I have never thought of myself as either mature or immature. When I see underclassmen gossiping throughout the school, or making childish jokes to one another, I feel like the word mature is branded on my forehead. When I look in the other direction, I see students who seem to already know what they are doing with their life, and I feel like I should be back gossiping with the underclassmen. I guess that would put me right in the middle. Some people come back from mission trips to Africa, claiming that it matured them, changed their life, or made them better people. I am not like those people.
I guess if any one life event could mature me, it would be the summer of 2009. I had just completed eighth grade and was terrified of high school. All I had was two and a half months separating me from what I thought was sudden death. I got a letter in the mail from camp O-AT-KA, an all boys summer camp that I had attended the last five years before that. I normally went for one week out of the summer because that was the week they offered to boys from Maine for free. When I opened the letter, I was expecting to see the normal health form and item checklist I was used to seeing, but this letter was different. The camp had invited me to attended a full semester (half of the summer) instead of the usual one week on full scholarship. I didn't have to think long about it, and next thing I knew I was off to summer camp for half of my vacation.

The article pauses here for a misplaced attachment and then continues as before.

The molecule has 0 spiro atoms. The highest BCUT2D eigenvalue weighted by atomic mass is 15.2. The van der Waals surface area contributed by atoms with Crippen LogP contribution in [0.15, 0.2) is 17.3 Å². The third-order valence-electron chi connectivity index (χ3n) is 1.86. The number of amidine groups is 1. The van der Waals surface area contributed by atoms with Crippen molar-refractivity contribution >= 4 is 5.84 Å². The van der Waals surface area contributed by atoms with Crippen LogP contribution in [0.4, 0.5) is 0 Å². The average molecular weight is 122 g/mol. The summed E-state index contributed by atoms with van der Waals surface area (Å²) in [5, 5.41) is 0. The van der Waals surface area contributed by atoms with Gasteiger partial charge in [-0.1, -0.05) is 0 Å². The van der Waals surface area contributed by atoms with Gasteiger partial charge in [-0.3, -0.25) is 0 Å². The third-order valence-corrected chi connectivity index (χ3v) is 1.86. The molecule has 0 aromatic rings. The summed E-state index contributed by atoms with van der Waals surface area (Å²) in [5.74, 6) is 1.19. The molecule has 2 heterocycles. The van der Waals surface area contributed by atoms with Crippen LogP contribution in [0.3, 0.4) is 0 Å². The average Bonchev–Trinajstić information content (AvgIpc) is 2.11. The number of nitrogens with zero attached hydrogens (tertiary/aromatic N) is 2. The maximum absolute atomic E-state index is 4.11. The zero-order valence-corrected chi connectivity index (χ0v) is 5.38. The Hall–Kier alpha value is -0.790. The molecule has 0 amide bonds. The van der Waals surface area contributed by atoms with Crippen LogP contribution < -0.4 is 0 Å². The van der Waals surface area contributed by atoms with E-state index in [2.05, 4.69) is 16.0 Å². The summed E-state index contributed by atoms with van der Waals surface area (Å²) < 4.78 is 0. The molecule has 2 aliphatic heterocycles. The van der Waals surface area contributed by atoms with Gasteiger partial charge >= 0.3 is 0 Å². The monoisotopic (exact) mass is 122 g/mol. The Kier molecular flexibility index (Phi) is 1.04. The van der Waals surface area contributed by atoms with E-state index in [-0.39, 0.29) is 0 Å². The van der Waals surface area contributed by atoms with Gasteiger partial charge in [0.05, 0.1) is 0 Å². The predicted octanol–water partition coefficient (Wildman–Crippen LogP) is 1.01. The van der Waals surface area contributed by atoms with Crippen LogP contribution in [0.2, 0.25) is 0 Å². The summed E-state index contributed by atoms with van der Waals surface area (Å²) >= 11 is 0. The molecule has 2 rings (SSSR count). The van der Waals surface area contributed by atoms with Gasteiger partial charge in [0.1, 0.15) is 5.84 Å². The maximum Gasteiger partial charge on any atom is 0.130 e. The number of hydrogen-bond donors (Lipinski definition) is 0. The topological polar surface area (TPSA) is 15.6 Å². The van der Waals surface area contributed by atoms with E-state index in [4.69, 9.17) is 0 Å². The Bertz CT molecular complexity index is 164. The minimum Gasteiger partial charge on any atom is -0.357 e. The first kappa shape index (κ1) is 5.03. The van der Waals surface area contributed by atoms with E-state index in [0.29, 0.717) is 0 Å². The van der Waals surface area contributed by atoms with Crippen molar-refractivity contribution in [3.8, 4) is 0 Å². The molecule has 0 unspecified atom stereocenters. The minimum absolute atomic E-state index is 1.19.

Upon my arrival to the camp, I realized things were different. The kids who attended the camp were from all over the world. There were kids from parts of Europe, Asia, South America, and even Australia. I had always been used to seeing kids from different parts of Maine, not different parts of the world. Another thing that was different about these kids was that they were all very wealthy. That was a big difference, because every one who attended the free week was from a low income family. I could already tell this year was going to be different.
The camp started off early morning. 6:00 to be exact. I was surprised that we were up that early, because normally camp started at 8:00. That was one of many changes. The camp was just like school. Instead of going swimming whenever you wanted or play frisbee all day like I was used to, I found myself signing up for classes like woodworking and music. Every day was so different than what I was used to. I ended up earning "camp credit" from doing jobs around the camp that were similar to community service. Every camper was given "book credits" they could use at the camp store or the book fair. We were taught to trade in our "camp credit" for everything from toiletries and clothing to candy and magazines.
It took some time to get used to the way of life at camp O-AT-KA, but I eventually adapted. Before I knew it, I was acting like an adult, and I didn't even realize it. My parents were shocked on the parent visit day when they saw me with my tucked in polo shirt, and even more surprised when I asked if they would take me to get my hair cut.
Maturity isn't something that just happens overnight, it takes time. You can't expect something to make you more mature. I was expecting to have a summer of lounging around the lake, instead I learned many skills I will remember and value for the rest of my life.